This excrescence, this wanton insult to civilisation and culture sits athwart the beach at Great Bay, Treasure Beach, about 9,000 tons of river stone (quarried under what licence) and placed to cock a dirty snook at the public interest and whatever else its builders may have chosen to insult.

The problem with this wall is not simply that it desecrates, defiles and devalues one of the last tranquil places in Jamaica; it is that it is so monumentally ugly, so devoid of any hint of an aesthetic sense, so vehemently and virulently hideous that it could provide an icon for some plague, some noxious affliction meant to torment and terrify frail humanity.

Its size is intended to impress, to overwhelm and oppress and if there were two of these monstrosities side by side one could easily imagine oneself in the anteroom to hell itself – “Abandon Hope, All Ye Who Enter Here” or, alternatively, “Arbeit macht Frei””

But I don’t wish to examine the existential meaning of the wall. What concerns me is the ancient doctrine of prescriptive right.

Under the Prescription Act 1882 as amended by Act 65 of 1955, the Beach Control Act:

“4.1 When any beach has been used by the public or any class of the public for fishing, or for purposes incident to fishing, or for bathing or recreation, and any road, track or pathway passing over any land adjoining or adjacent to such beach has been used by the public or any class of the public as a means of such access to such beach, without interruption for the full period of twenty years, the public shall, subject to the provisos hereinafter contained, have the absolute and indefeasible right to use such beach, land, road, track or pathway as aforesaid, unless it shall appear that the same was enjoyed by some consent or agreement expressly made or given for that purpose by deed or writing.”

That seems to me to be perfectly clear, as it should be, having been drafted by N. W. Manley himself.

Although termites have been eating away at the Beach Control Act for years, they fortunately ignored the Prescription Act, possibly out of ignorance.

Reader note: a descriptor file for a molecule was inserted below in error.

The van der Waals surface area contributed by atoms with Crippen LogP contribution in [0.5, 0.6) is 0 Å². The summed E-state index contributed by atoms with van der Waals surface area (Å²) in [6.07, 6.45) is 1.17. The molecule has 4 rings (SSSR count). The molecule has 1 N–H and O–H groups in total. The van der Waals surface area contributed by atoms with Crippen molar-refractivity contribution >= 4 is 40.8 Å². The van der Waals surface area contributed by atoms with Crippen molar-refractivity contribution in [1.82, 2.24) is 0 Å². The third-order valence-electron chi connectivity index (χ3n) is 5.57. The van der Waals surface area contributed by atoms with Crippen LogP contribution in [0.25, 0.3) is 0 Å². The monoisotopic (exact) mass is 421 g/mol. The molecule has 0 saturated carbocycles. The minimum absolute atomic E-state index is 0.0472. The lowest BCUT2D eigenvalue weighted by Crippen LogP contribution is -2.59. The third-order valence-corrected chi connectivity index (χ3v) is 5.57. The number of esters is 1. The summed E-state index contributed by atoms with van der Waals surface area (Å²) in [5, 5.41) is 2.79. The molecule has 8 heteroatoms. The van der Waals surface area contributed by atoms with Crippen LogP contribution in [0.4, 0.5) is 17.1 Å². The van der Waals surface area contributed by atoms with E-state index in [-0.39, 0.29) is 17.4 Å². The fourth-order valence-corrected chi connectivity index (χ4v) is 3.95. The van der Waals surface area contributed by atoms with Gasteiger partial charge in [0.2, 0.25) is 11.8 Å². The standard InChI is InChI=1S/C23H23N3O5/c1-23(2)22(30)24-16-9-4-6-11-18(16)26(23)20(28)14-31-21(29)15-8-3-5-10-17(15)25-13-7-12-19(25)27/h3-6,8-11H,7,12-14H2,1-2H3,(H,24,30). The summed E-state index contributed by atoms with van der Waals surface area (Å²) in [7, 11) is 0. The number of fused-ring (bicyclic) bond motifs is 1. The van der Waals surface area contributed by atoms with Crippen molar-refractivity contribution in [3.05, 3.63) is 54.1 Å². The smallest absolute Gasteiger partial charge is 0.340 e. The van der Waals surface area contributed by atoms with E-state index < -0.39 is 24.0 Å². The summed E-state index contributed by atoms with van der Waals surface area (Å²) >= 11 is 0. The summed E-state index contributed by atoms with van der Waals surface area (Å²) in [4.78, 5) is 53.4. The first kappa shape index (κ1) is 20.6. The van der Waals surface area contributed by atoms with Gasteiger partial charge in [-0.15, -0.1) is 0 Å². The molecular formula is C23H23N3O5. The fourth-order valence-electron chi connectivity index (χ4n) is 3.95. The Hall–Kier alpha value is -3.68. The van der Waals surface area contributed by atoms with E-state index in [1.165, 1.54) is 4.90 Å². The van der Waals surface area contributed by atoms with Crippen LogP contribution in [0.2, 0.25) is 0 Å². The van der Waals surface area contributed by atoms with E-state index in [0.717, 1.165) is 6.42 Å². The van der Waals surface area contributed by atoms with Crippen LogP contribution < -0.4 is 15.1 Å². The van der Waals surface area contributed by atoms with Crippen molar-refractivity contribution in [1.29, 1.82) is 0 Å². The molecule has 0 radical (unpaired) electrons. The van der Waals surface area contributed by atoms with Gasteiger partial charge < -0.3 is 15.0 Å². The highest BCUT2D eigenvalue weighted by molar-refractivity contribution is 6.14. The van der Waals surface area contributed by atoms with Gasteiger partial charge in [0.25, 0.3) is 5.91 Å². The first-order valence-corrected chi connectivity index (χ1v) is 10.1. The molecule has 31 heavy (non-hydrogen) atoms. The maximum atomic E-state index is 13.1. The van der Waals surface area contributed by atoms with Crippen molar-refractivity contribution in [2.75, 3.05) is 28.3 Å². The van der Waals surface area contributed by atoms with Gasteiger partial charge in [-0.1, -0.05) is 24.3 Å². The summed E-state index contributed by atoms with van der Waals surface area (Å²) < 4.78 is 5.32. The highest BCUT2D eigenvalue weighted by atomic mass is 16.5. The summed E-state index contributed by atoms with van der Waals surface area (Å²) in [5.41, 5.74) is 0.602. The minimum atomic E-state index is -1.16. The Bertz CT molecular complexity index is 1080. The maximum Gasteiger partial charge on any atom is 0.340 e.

The situation in my non-lawyer’s opinion, is that no land below high-water mark in Jamaica may now be claimed by any private or public entity. That is to say, apart from designated licenced private beaches adjacent to houses, and the public recreational beaches including those attached to hotels with licences older than 1993, there are no beaches in Jamaica over which any entity or person, whether the Universal Devastation Conglomerate or Mr Vin Lawrence or his heirs and successors, can legally claim hegemony of any kind. The UDC’s attempt to steal Winnifred Beach or any other attempt to compromise the public interest in any form, is ultra vires and null and void

Now and then I wish I had followed my father’s wishes, that I should become a lawyer, like Mr Manley. Even if I hadn’t become a lawyer like Manley, but just another lawyer, I would now be making life unbearable for those who trample on the public interest and human rights.

If the Spanish hotels are to attempt to colonise Treasure Beach we now have a new weapon. The EPAs we signed under duress with the EU now allow poor litigants like me access to the European Commission for Human Rights where such enactments as the Aarhus Convention apply. That convention gives us the rights our constitution and laws such as the NRCA act say we have but sometimes can’t find.

The Aarhus Convention according to the UN Economic Commission for Europe, ” is by far the most impressive elaboration of Principle 10 of the Rio Declaration, which stresses the need for citizens’ participation in environmental issues and for access to information on the environment held by public authorities.” These principles, believe it or not, are also enshrined in the Jamaican NRCA’s guide to the conduct of Environmental Impact Assessments.

“The Convention adopts a rights-based approach. Article one, setting out the objective of the Convention, requires parties to guarantee rights of access to information, public participation in decision-making and access to justice in environmental matters.

It also refers to the goal of protecting the right of every person of present and future generations to live in an environment adequate to health and well-being, which represents a significant step forward in international law.” (United Nations Economic Commission for Europe http://www.unece.org/env/pp/contentofaarhus.htm)

Mr Tufton and the Spaniards

    As I reported last week, the Spaniards are handing over to the Minister of Agriculture, about half a million US$ for a Centre of Excellence or perhaps a nice little agronomy lab. As Dr Tufton is also the MP for the Treasure Beach area, I really hope that my criticising the Spaniards has not queered his pitch with these eminent benefactors.